What is the Difference Between a Medical Malpractice Case and a Nursing Home Neglect Case?
Our Jacksonville nursing home neglect lawyers frequently get calls from potential clients asking about a “medical malpractice” case which turns out to actually be a nursing home neglect case. While the two types of cases are similar, the differences are very important.
Medical malpractice and nursing home neglect cases are governed by similar Florida statutory frameworks. Chapter 766 governs claims for medical malpractice and chapter 400 applies to nursing home injury claims.
Both chapters require that the potential case be screened by an expert witness who concludes that neglect or abuse occurred. Once that has been completed, both chapters require the claimant provide a pre-suit notice to all potential defendants.
After the notice has been served, medical malpractice cases have a 90 day pre-suit period and nursing home claims have a 75 day pre-suit period during which suit cannot be filed. The period is ostensibly for the investigation and resolution of claims; however, it is very rare that either of these types of cases settles pre-suit.
There are some major differences. For medical malpractice claims that involve death, if there is no surviving spouse, the decedent’s children must be under the age of 25 in order to recover anything for their emotional damages resulting from the death of their parent.
Every year, we receive calls from people who lost a parent due to suspected medical malpractice and there is nothing we can do if the children are over 25 and there is no surviving spouse. This is because without being able to recover anything for emotional damages, the limited amount of medical and funeral bills is insufficient to cover the costs of litigation, e.g., we would spend ten dollars to recover nine dollars.
The sad truth is that the medical industry lobbyists have created a scheme through which there is no feasible remedy for medical neglect when an elderly person has no spouse at the time of his or her passing.
Nursing home neglect claims do not have this limitation. Where there is no surviving spouse, children of a decedent can bring an action for nursing home neglect regardless of their age. Because many nursing home residents are elderly, their children are almost always over the age of 25. For our Jacksonville nursing home neglect lawyers, most of our nursing home cases involve death with the only survivors being children over the age of 25.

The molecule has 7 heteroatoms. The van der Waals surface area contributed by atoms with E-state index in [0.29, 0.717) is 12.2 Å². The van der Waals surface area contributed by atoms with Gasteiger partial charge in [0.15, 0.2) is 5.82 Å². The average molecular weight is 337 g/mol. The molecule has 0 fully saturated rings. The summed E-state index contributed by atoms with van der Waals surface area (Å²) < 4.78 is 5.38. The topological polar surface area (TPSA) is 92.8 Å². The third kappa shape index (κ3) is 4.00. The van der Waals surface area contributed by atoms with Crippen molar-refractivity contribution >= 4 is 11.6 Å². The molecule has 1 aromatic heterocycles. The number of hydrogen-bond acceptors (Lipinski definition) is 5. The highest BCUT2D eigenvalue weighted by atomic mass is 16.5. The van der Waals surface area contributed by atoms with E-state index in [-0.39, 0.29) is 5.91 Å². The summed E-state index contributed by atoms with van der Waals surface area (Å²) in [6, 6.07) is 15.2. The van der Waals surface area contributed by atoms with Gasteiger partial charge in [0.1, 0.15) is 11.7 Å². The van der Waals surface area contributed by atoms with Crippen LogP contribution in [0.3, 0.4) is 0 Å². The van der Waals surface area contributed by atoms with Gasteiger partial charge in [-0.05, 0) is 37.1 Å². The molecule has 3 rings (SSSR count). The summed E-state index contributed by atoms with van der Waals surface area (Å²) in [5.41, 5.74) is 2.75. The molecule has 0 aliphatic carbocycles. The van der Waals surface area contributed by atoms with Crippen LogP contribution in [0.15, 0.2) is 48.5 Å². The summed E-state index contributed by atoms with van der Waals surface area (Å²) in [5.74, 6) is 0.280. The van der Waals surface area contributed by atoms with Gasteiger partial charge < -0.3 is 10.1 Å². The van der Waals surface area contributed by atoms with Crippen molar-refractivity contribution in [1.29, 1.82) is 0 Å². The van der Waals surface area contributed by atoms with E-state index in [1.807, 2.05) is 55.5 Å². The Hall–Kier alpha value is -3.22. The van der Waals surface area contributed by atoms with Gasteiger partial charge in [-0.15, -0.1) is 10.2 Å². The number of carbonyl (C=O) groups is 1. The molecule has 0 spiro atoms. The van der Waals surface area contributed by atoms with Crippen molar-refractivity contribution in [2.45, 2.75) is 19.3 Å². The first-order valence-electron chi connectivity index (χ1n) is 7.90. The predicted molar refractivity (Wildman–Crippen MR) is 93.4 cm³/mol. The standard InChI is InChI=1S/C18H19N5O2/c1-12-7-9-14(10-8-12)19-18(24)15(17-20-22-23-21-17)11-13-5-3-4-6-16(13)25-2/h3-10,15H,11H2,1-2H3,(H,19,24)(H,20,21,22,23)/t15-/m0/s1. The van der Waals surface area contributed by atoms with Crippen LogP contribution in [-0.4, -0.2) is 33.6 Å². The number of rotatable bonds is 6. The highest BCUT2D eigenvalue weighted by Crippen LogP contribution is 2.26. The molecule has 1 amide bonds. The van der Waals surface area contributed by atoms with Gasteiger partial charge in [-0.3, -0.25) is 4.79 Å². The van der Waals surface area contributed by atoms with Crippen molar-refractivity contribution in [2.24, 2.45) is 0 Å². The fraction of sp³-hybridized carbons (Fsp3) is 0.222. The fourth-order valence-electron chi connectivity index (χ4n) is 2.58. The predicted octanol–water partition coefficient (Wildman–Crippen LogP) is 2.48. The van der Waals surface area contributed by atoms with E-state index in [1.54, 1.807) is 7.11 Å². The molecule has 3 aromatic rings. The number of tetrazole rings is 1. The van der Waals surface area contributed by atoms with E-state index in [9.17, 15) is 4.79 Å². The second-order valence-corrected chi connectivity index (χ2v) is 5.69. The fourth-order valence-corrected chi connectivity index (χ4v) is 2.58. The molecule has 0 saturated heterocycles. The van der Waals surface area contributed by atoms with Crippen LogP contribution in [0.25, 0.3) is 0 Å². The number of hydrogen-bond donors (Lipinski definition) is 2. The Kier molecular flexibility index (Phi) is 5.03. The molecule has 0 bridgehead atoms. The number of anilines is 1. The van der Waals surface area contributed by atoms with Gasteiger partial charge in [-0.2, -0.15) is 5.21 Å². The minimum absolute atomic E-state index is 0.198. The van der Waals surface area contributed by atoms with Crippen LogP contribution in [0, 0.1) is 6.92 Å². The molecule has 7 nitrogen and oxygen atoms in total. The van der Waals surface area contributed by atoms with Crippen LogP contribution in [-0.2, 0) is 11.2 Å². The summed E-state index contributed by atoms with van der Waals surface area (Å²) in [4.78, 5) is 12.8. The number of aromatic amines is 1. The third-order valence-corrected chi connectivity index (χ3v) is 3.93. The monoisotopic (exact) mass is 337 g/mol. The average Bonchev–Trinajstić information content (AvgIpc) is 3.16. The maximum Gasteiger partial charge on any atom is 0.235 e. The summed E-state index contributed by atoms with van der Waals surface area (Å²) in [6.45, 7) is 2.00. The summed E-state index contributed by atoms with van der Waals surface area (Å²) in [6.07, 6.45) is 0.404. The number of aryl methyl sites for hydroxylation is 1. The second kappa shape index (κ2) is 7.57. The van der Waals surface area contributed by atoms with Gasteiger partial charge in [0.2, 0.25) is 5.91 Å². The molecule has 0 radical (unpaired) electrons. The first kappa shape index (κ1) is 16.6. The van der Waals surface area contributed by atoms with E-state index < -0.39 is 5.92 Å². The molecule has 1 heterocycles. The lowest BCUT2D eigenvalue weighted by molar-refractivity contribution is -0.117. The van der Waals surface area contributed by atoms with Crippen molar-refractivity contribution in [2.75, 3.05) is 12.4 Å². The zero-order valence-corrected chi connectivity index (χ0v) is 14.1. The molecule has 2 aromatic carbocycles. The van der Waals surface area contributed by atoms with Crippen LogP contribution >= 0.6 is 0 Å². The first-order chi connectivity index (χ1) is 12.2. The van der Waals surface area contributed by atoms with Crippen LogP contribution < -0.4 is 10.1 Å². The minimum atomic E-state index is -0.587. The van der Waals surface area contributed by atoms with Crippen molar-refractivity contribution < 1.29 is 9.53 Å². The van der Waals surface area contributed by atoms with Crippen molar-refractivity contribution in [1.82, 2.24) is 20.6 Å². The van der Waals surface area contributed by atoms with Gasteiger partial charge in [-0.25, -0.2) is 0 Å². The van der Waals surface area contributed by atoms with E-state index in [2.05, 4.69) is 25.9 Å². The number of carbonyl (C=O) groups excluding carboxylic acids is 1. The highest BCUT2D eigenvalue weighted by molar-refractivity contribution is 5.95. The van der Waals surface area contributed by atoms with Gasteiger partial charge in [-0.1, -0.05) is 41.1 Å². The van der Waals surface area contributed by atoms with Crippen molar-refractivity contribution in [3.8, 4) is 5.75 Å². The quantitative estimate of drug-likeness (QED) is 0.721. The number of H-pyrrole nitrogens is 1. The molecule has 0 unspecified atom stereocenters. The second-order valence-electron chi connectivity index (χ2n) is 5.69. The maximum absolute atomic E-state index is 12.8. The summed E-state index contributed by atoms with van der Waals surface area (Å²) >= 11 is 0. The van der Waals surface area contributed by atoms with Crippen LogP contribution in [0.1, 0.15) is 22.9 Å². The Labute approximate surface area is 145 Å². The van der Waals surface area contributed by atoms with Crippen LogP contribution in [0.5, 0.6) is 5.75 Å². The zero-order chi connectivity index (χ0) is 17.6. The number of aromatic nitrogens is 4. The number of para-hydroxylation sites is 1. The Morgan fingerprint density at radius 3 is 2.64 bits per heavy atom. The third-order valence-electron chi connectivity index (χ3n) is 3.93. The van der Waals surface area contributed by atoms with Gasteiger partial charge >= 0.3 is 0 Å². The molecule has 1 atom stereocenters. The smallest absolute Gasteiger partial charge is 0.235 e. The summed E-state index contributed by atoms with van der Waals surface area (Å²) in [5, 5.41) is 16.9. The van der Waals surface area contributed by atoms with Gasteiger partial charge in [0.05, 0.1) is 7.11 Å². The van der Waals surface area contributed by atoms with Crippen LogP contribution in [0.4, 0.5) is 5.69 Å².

The next major distinction is that medical providers that do not perform surgery in Florida must either carry malpractice insurance with at least $100,000.00 per claim and $300,000.00 in annual aggregate coverage or maintain an escrow account with a balance in the same amounts. For medical providers performing surgeries, that amount increases to $250,000.00 per claim and $750,000.00 in the aggregate.
Unfortunately, nursing home operators do not have this requirement. Instead, Florida Statute § 400.141 merely requires that nursing homes “Maintain general and professional liability insurance coverage that is in force at all times.” Notice that there is no minimum limit of insurance coverage required. What does that mean? It means that most of the time there is a single policy of coverage in place for multiple nursing homes with a single combined limit of $50,000.00 or less.
This is not a per claim limit but an aggregate limit for all of the homes, which means that while the nursing home operators can check off the box that they have professional liability coverage, the limits are so low that, in reality, there is no meaningful coverage whatsoever. We almost never see nursing homes with significant insurance coverage. Simply put, the statute is nothing more than a sham designed to trick Florida’s citizens into thinking nursing homes are well regulated when the truth is that they are not.
Our Jacksonville attorneys specializing in nursing home abuse and neglect are happy to explain your rights if you, or a relative, has suffered at the hands of nursing home operators. Consultations are always free.